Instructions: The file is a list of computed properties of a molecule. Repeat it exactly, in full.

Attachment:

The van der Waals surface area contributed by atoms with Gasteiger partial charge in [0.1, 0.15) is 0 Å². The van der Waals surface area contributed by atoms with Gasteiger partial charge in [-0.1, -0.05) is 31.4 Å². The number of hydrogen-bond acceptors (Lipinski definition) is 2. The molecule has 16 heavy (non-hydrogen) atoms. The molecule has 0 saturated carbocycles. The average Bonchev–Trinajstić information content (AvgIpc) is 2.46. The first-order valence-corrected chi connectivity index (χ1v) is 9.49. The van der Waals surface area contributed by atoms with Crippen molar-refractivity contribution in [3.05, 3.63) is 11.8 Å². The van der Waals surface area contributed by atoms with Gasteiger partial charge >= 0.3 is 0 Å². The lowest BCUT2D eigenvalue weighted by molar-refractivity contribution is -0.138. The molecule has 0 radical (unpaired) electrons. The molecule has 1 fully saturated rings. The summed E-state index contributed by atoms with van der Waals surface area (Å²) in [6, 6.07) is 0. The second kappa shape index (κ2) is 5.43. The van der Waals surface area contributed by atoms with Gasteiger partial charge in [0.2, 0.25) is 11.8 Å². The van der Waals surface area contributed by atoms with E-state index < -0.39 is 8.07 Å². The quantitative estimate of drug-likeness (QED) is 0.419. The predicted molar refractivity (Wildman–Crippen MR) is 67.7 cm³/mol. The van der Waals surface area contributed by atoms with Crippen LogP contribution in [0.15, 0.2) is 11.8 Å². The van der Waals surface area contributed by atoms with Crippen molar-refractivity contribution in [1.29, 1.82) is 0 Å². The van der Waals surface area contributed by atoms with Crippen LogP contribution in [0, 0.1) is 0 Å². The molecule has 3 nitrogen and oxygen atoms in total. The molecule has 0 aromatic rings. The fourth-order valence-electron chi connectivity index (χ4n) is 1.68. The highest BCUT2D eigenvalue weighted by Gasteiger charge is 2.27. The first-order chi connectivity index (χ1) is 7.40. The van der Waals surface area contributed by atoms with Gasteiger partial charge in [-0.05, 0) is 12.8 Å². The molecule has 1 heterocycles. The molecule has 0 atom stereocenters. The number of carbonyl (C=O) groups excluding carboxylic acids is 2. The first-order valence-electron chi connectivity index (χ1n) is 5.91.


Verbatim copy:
The van der Waals surface area contributed by atoms with Gasteiger partial charge in [0.1, 0.15) is 0 Å². The van der Waals surface area contributed by atoms with Gasteiger partial charge in [-0.1, -0.05) is 31.4 Å². The number of hydrogen-bond acceptors (Lipinski definition) is 2. The molecule has 16 heavy (non-hydrogen) atoms. The molecule has 0 saturated carbocycles. The average Bonchev–Trinajstić information content (AvgIpc) is 2.46. The first-order valence-corrected chi connectivity index (χ1v) is 9.49. The van der Waals surface area contributed by atoms with Crippen molar-refractivity contribution in [3.05, 3.63) is 11.8 Å². The van der Waals surface area contributed by atoms with Gasteiger partial charge >= 0.3 is 0 Å². The lowest BCUT2D eigenvalue weighted by molar-refractivity contribution is -0.138. The molecule has 0 radical (unpaired) electrons. The molecule has 1 fully saturated rings. The summed E-state index contributed by atoms with van der Waals surface area (Å²) in [6, 6.07) is 0. The second kappa shape index (κ2) is 5.43. The van der Waals surface area contributed by atoms with Gasteiger partial charge in [0.2, 0.25) is 11.8 Å². The van der Waals surface area contributed by atoms with E-state index < -0.39 is 8.07 Å². The quantitative estimate of drug-likeness (QED) is 0.419. The predicted molar refractivity (Wildman–Crippen MR) is 67.7 cm³/mol. The van der Waals surface area contributed by atoms with Crippen LogP contribution in [0.15, 0.2) is 11.8 Å². The van der Waals surface area contributed by atoms with Crippen molar-refractivity contribution in [1.29, 1.82) is 0 Å². The van der Waals surface area contributed by atoms with Crippen LogP contribution in [0, 0.1) is 0 Å². The molecule has 3 nitrogen and oxygen atoms in total. The molecule has 0 aromatic rings. The fourth-order valence-electron chi connectivity index (χ4n) is 1.68. The highest BCUT2D eigenvalue weighted by Gasteiger charge is 2.27. The first-order chi connectivity index (χ1) is 7.40. The van der Waals surface area contributed by atoms with Gasteiger partial charge in [-0.05, 0) is 12.8 Å². The molecule has 1 heterocycles. The molecule has 0 atom stereocenters. The number of carbonyl (C=O) groups excluding carboxylic acids is 2. The first-order valence-electron chi connectivity index (χ1n) is 5.91.